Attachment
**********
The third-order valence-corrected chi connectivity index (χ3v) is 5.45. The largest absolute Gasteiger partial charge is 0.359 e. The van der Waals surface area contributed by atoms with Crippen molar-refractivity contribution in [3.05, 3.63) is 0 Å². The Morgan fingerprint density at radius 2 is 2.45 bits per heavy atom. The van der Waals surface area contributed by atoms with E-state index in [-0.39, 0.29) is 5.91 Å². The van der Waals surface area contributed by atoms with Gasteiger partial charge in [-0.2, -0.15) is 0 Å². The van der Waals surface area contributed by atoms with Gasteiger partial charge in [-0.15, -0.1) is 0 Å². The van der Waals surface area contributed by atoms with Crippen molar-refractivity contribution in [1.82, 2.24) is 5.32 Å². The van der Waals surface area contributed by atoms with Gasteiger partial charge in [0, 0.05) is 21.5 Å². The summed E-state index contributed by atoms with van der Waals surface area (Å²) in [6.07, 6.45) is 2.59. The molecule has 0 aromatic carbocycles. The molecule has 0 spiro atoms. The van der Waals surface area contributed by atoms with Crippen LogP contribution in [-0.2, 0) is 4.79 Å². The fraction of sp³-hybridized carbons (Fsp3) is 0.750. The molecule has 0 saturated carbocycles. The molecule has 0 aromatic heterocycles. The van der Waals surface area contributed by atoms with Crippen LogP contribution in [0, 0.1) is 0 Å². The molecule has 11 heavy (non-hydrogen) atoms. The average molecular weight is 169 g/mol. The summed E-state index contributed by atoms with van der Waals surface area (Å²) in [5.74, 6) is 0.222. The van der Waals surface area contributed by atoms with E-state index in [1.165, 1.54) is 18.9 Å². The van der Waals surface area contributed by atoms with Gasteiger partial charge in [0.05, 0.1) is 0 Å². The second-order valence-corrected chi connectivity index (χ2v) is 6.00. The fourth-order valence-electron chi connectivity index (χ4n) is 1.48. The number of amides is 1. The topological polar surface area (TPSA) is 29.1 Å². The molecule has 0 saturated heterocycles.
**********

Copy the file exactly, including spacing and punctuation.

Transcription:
The third-order valence-corrected chi connectivity index (χ3v) is 5.45. The largest absolute Gasteiger partial charge is 0.359 e. The van der Waals surface area contributed by atoms with Crippen molar-refractivity contribution in [3.05, 3.63) is 0 Å². The Morgan fingerprint density at radius 2 is 2.45 bits per heavy atom. The van der Waals surface area contributed by atoms with E-state index in [-0.39, 0.29) is 5.91 Å². The van der Waals surface area contributed by atoms with Gasteiger partial charge in [-0.2, -0.15) is 0 Å². The van der Waals surface area contributed by atoms with Gasteiger partial charge in [-0.15, -0.1) is 0 Å². The van der Waals surface area contributed by atoms with Crippen molar-refractivity contribution in [1.82, 2.24) is 5.32 Å². The van der Waals surface area contributed by atoms with Gasteiger partial charge in [0, 0.05) is 21.5 Å². The summed E-state index contributed by atoms with van der Waals surface area (Å²) in [6.07, 6.45) is 2.59. The molecule has 0 aromatic carbocycles. The molecule has 0 spiro atoms. The van der Waals surface area contributed by atoms with Crippen LogP contribution in [-0.2, 0) is 4.79 Å². The fraction of sp³-hybridized carbons (Fsp3) is 0.750. The molecule has 0 saturated carbocycles. The molecule has 0 aromatic heterocycles. The van der Waals surface area contributed by atoms with Crippen LogP contribution in [0, 0.1) is 0 Å². The molecule has 11 heavy (non-hydrogen) atoms. The average molecular weight is 169 g/mol. The summed E-state index contributed by atoms with van der Waals surface area (Å²) in [5.74, 6) is 0.222. The van der Waals surface area contributed by atoms with E-state index in [1.165, 1.54) is 18.9 Å². The van der Waals surface area contributed by atoms with Gasteiger partial charge in [0.05, 0.1) is 0 Å². The second-order valence-corrected chi connectivity index (χ2v) is 6.00. The fourth-order valence-electron chi connectivity index (χ4n) is 1.48. The number of amides is 1. The topological polar surface area (TPSA) is 29.1 Å². The molecule has 0 saturated heterocycles.